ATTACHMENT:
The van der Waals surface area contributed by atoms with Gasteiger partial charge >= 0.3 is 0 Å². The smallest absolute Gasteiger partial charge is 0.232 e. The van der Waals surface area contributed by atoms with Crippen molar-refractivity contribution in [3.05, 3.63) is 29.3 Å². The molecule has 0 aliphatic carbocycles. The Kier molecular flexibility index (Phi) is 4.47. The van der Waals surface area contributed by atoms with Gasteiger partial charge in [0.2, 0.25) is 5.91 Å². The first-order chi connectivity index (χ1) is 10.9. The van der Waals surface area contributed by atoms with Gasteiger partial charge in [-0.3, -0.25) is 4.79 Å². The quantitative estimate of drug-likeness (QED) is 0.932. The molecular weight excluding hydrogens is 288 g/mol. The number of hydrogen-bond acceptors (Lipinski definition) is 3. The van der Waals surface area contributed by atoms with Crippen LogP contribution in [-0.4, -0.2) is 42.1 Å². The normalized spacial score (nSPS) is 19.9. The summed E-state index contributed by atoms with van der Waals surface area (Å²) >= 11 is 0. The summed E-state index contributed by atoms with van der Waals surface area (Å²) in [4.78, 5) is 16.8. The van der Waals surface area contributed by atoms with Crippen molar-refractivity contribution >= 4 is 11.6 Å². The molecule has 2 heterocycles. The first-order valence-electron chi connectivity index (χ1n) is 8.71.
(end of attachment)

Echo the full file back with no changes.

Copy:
The van der Waals surface area contributed by atoms with Gasteiger partial charge >= 0.3 is 0 Å². The smallest absolute Gasteiger partial charge is 0.232 e. The van der Waals surface area contributed by atoms with Crippen molar-refractivity contribution in [3.05, 3.63) is 29.3 Å². The molecule has 0 aliphatic carbocycles. The Kier molecular flexibility index (Phi) is 4.47. The van der Waals surface area contributed by atoms with Gasteiger partial charge in [0.2, 0.25) is 5.91 Å². The first-order chi connectivity index (χ1) is 10.9. The van der Waals surface area contributed by atoms with Gasteiger partial charge in [-0.3, -0.25) is 4.79 Å². The quantitative estimate of drug-likeness (QED) is 0.932. The molecular weight excluding hydrogens is 288 g/mol. The number of hydrogen-bond acceptors (Lipinski definition) is 3. The van der Waals surface area contributed by atoms with Crippen LogP contribution in [-0.4, -0.2) is 42.1 Å². The normalized spacial score (nSPS) is 19.9. The summed E-state index contributed by atoms with van der Waals surface area (Å²) >= 11 is 0. The summed E-state index contributed by atoms with van der Waals surface area (Å²) in [4.78, 5) is 16.8. The van der Waals surface area contributed by atoms with Crippen molar-refractivity contribution >= 4 is 11.6 Å². The molecule has 2 heterocycles. The first-order valence-electron chi connectivity index (χ1n) is 8.71.